On Oct. 11, George W. Bush went before the television cameras to proudly announce that the budget deficit for fiscal year 2006, which ended on Sept. 30, was only $248 billion. This was a great success, he said, because in February the Office of Management and Budget had estimated that the deficit would be $423 billion.
If this is the standard for success, one wonders why we didn't do even better. All Bush had to do was order OMB to make an even bigger mistake than it did in estimating what the deficit would be. If it had wrongly projected the deficit to be $500 billion or $600 billion in 2006, then Bush could have announced an even bigger improvement. Maybe next year he should tell OMB to project a deficit of $1 trillion. Then even if the budget deficit rises, Bush can congratulate himself once again for beating expectations.
In the real world, of course, people measure their progress not against some incorrect forecast, but against actual results. By this standard, the numbers don't look as good. Bush inherited a budget surplus of $128 billion in fiscal year 2001, which the government was already in the midst of when he took office. By the following year, FY 2002, the surplus was gone and the government had a deficit of $158 billion, which rose to $378 billion in 2003 and $413 billion in 2004, before falling to $318 billion in 2005 and $248 billion last year.
But these figures greatly understate the budgetary turnaround. In January 2001, the Congressional Budget Office estimated budget surpluses as far as the eye could see. It projected an aggregate surplus of more than $2 trillion between 2002 and 2006. Instead, we had an aggregate deficit of $1.5 trillion -- a deterioration of $3.5 trillion.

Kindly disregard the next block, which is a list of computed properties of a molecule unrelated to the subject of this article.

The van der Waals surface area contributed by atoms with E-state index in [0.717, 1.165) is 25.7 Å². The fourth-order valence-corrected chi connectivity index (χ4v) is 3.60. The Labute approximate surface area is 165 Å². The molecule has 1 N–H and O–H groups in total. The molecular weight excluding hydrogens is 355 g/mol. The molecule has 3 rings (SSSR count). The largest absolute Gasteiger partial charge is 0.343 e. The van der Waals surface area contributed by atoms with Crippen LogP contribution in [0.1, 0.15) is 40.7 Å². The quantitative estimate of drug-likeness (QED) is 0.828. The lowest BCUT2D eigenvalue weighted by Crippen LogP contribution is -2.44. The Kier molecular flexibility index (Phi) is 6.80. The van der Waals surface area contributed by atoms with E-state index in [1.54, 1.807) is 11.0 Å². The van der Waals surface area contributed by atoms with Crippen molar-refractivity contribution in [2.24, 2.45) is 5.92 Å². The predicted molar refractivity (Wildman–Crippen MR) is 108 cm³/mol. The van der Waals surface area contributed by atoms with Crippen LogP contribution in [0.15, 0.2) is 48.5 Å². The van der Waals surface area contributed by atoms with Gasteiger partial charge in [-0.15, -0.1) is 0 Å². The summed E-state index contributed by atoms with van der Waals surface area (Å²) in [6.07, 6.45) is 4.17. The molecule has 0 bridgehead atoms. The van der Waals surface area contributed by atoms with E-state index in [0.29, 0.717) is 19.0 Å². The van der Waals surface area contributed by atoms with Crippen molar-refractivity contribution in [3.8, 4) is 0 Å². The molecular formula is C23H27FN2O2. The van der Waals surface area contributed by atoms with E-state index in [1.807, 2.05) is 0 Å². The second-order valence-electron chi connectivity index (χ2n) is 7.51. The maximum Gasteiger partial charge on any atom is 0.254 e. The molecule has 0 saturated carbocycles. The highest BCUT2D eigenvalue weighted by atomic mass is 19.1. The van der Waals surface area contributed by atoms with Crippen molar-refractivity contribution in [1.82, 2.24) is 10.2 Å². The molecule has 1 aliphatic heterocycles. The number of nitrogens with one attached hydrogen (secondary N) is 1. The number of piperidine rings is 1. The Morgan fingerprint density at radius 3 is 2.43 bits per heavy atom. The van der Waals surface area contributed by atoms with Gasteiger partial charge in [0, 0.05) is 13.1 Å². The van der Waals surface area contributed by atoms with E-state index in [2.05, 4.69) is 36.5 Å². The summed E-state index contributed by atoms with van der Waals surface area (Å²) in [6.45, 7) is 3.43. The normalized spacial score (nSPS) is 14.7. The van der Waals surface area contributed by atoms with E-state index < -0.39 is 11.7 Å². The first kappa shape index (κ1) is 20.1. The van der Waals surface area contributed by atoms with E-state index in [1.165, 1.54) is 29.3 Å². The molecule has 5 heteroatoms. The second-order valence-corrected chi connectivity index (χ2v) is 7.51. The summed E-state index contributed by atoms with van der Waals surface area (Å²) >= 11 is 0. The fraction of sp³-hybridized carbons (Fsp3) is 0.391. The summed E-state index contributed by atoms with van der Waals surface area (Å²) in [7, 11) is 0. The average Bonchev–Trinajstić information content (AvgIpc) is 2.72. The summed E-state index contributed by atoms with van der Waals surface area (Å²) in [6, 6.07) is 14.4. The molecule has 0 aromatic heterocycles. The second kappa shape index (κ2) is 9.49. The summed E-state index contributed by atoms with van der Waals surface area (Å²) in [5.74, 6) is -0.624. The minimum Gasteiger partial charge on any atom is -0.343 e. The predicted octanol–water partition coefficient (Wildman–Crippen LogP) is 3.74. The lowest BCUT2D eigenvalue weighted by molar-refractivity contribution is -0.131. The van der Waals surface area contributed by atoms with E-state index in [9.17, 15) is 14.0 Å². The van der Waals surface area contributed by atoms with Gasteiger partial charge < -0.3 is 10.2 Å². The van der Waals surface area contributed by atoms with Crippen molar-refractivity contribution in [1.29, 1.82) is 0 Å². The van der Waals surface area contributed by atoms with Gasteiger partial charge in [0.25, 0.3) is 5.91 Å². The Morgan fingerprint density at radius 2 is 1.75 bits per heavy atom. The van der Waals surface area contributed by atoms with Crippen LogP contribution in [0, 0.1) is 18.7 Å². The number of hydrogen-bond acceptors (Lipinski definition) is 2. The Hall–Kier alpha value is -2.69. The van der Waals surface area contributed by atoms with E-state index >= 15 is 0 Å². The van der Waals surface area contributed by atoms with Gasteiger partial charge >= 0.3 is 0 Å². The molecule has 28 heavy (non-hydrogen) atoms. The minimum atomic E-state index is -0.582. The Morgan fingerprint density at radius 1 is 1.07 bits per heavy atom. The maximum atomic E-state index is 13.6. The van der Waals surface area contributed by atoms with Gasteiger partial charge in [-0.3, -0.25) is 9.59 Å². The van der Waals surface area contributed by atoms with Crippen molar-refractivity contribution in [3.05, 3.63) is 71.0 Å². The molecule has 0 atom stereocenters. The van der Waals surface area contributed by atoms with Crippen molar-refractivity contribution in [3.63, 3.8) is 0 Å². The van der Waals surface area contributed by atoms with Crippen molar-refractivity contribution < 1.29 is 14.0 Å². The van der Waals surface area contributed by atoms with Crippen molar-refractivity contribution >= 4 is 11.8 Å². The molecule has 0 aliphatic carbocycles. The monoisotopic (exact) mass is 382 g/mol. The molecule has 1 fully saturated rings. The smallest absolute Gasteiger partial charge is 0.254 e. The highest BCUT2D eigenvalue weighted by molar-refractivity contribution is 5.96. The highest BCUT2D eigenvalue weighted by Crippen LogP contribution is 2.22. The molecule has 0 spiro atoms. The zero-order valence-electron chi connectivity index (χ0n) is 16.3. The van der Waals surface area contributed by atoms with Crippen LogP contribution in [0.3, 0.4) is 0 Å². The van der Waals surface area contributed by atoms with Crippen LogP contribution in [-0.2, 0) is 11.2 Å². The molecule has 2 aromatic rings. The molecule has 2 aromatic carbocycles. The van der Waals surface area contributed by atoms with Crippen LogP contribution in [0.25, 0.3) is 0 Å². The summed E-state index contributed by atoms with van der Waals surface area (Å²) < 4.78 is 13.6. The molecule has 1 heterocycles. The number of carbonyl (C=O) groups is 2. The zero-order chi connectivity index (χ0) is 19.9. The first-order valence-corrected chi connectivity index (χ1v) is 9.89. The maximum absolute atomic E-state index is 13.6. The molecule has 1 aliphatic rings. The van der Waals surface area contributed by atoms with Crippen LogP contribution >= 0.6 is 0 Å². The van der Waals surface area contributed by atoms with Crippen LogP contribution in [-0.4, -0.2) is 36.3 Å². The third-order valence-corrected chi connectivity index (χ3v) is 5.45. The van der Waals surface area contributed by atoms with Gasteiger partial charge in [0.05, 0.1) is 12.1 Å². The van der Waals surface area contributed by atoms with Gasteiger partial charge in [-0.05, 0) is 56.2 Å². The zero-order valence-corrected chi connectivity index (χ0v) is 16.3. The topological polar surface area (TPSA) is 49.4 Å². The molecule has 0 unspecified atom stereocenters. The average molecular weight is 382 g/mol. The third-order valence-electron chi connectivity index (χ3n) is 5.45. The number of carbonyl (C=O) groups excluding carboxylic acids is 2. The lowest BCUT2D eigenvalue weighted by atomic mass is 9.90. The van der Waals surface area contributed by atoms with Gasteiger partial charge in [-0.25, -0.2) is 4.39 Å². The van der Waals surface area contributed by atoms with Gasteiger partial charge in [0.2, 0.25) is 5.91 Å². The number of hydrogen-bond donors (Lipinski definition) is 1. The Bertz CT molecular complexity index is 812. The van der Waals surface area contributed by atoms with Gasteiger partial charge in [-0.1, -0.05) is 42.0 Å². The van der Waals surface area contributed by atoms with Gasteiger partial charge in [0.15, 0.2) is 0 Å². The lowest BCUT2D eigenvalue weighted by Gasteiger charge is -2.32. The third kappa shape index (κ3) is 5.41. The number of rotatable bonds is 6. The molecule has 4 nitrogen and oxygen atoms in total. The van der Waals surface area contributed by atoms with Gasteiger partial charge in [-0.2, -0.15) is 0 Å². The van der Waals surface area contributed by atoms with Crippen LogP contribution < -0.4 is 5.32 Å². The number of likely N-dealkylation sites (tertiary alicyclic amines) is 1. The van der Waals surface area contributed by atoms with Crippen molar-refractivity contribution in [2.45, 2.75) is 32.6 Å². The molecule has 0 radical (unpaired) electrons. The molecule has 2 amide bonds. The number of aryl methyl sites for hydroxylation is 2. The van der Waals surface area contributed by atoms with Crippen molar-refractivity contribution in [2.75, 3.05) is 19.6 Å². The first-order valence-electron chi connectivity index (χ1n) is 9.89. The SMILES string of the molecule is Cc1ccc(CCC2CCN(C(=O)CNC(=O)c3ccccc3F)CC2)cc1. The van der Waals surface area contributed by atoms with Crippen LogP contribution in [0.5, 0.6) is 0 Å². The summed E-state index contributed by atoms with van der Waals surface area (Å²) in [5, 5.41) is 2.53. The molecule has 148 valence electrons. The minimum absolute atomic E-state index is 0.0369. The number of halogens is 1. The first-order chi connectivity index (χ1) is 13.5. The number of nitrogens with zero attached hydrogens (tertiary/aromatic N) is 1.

Yet these figures still understate the budgetary damage caused by the Bush administration because it leaves out changes in the budgetary status of entitlement programs such as Social Security and Medicare. The federal budget only measures their current cash receipts and outlays. Because these are permanent programs not subject to annual appropriations, however, it is necessary to look at their budgets in what accountants call accrual terms -- taking into account future commitments already made.
Incidentally, the difference between cash accounting and accrual accounting is the subject of two new reports. The first is from the Congressional Budget Office (www.cbo.gov) and is titled, "Comparing Budget and Accounting Measures of the Federal Government's Fiscal Condition." The second is from the Government Accountability Office (www.gao.gov) and is titled, "Understanding Similarities and Differences Between Accrual and Cash Deficits."
Bruce Bartlett is a former senior fellow with the National Center for Policy Analysis of Dallas, Texas. Bartlett is a prolific author, having published over 900 articles in national publications, and prominent magazines and published four books, including Reaganomics: Supply-Side Economics in Action.
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